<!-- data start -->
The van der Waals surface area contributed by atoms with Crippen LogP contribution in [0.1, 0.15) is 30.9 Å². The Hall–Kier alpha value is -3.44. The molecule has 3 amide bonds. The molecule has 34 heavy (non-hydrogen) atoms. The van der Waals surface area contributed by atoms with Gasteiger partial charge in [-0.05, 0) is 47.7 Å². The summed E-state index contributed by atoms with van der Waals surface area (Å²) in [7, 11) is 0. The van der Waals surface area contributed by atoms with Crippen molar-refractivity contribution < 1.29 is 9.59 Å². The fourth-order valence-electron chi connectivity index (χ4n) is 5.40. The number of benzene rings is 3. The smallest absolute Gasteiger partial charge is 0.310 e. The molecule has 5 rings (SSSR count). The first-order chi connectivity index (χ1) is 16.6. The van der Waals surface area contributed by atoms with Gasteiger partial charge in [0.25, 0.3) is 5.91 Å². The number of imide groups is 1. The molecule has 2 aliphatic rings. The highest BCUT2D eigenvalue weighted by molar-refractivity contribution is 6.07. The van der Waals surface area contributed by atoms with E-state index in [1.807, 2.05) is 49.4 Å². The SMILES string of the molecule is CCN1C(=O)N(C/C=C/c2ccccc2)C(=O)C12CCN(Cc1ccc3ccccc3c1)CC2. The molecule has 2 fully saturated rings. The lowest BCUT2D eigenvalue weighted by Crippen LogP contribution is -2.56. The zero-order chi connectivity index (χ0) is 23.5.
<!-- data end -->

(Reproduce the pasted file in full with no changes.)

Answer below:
The van der Waals surface area contributed by atoms with Crippen LogP contribution in [0.1, 0.15) is 30.9 Å². The Hall–Kier alpha value is -3.44. The molecule has 3 amide bonds. The molecule has 34 heavy (non-hydrogen) atoms. The van der Waals surface area contributed by atoms with Gasteiger partial charge in [-0.05, 0) is 47.7 Å². The summed E-state index contributed by atoms with van der Waals surface area (Å²) in [7, 11) is 0. The van der Waals surface area contributed by atoms with Crippen molar-refractivity contribution < 1.29 is 9.59 Å². The fourth-order valence-electron chi connectivity index (χ4n) is 5.40. The number of benzene rings is 3. The smallest absolute Gasteiger partial charge is 0.310 e. The molecule has 5 rings (SSSR count). The first-order chi connectivity index (χ1) is 16.6. The van der Waals surface area contributed by atoms with Gasteiger partial charge in [0.25, 0.3) is 5.91 Å². The number of imide groups is 1. The molecule has 2 aliphatic rings. The highest BCUT2D eigenvalue weighted by molar-refractivity contribution is 6.07. The van der Waals surface area contributed by atoms with E-state index in [1.807, 2.05) is 49.4 Å². The SMILES string of the molecule is CCN1C(=O)N(C/C=C/c2ccccc2)C(=O)C12CCN(Cc1ccc3ccccc3c1)CC2. The molecule has 2 fully saturated rings. The lowest BCUT2D eigenvalue weighted by Crippen LogP contribution is -2.56. The zero-order chi connectivity index (χ0) is 23.5.